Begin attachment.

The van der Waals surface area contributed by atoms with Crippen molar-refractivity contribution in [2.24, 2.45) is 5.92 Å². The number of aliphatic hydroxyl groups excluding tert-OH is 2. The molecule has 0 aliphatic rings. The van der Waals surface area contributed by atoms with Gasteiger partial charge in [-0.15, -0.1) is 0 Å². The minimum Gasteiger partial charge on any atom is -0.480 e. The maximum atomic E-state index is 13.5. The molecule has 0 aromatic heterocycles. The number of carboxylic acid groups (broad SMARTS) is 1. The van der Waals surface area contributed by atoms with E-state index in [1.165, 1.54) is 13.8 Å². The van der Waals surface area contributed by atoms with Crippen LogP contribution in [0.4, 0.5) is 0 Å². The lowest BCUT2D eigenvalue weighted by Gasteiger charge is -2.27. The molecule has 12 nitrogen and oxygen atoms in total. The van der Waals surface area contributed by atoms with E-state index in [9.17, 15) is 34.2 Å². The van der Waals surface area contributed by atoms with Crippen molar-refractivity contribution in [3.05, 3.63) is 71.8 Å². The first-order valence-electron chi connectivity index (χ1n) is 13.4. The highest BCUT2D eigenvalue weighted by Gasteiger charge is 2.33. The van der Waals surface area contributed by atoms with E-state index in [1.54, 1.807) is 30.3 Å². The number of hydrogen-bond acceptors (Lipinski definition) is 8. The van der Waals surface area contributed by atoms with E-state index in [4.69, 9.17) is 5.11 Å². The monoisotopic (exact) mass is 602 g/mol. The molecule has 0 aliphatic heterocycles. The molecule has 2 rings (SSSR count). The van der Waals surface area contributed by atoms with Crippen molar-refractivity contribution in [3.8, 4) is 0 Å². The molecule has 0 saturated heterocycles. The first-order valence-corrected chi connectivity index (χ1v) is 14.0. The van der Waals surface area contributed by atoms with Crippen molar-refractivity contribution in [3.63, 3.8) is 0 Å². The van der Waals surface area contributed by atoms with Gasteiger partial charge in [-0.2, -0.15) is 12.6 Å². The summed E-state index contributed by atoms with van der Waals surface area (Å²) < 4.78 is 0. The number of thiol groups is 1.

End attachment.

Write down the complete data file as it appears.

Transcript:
The van der Waals surface area contributed by atoms with Crippen molar-refractivity contribution in [2.24, 2.45) is 5.92 Å². The number of aliphatic hydroxyl groups excluding tert-OH is 2. The molecule has 0 aliphatic rings. The van der Waals surface area contributed by atoms with Gasteiger partial charge in [-0.15, -0.1) is 0 Å². The minimum Gasteiger partial charge on any atom is -0.480 e. The maximum atomic E-state index is 13.5. The molecule has 0 aromatic heterocycles. The number of carboxylic acid groups (broad SMARTS) is 1. The van der Waals surface area contributed by atoms with E-state index in [1.165, 1.54) is 13.8 Å². The van der Waals surface area contributed by atoms with Crippen LogP contribution in [0.4, 0.5) is 0 Å². The lowest BCUT2D eigenvalue weighted by Gasteiger charge is -2.27. The molecule has 12 nitrogen and oxygen atoms in total. The van der Waals surface area contributed by atoms with E-state index in [9.17, 15) is 34.2 Å². The van der Waals surface area contributed by atoms with Crippen molar-refractivity contribution in [3.05, 3.63) is 71.8 Å². The first-order valence-electron chi connectivity index (χ1n) is 13.4. The highest BCUT2D eigenvalue weighted by Gasteiger charge is 2.33. The van der Waals surface area contributed by atoms with E-state index in [1.54, 1.807) is 30.3 Å². The number of hydrogen-bond acceptors (Lipinski definition) is 8. The van der Waals surface area contributed by atoms with E-state index in [4.69, 9.17) is 5.11 Å². The monoisotopic (exact) mass is 602 g/mol. The molecule has 0 aliphatic heterocycles. The molecule has 2 rings (SSSR count). The van der Waals surface area contributed by atoms with Crippen molar-refractivity contribution in [3.8, 4) is 0 Å². The molecule has 0 saturated heterocycles. The first-order valence-corrected chi connectivity index (χ1v) is 14.0. The van der Waals surface area contributed by atoms with Crippen molar-refractivity contribution in [3.63, 3.8) is 0 Å². The van der Waals surface area contributed by atoms with Gasteiger partial charge in [-0.2, -0.15) is 12.6 Å². The summed E-state index contributed by atoms with van der Waals surface area (Å²) < 4.78 is 0. The number of thiol groups is 1.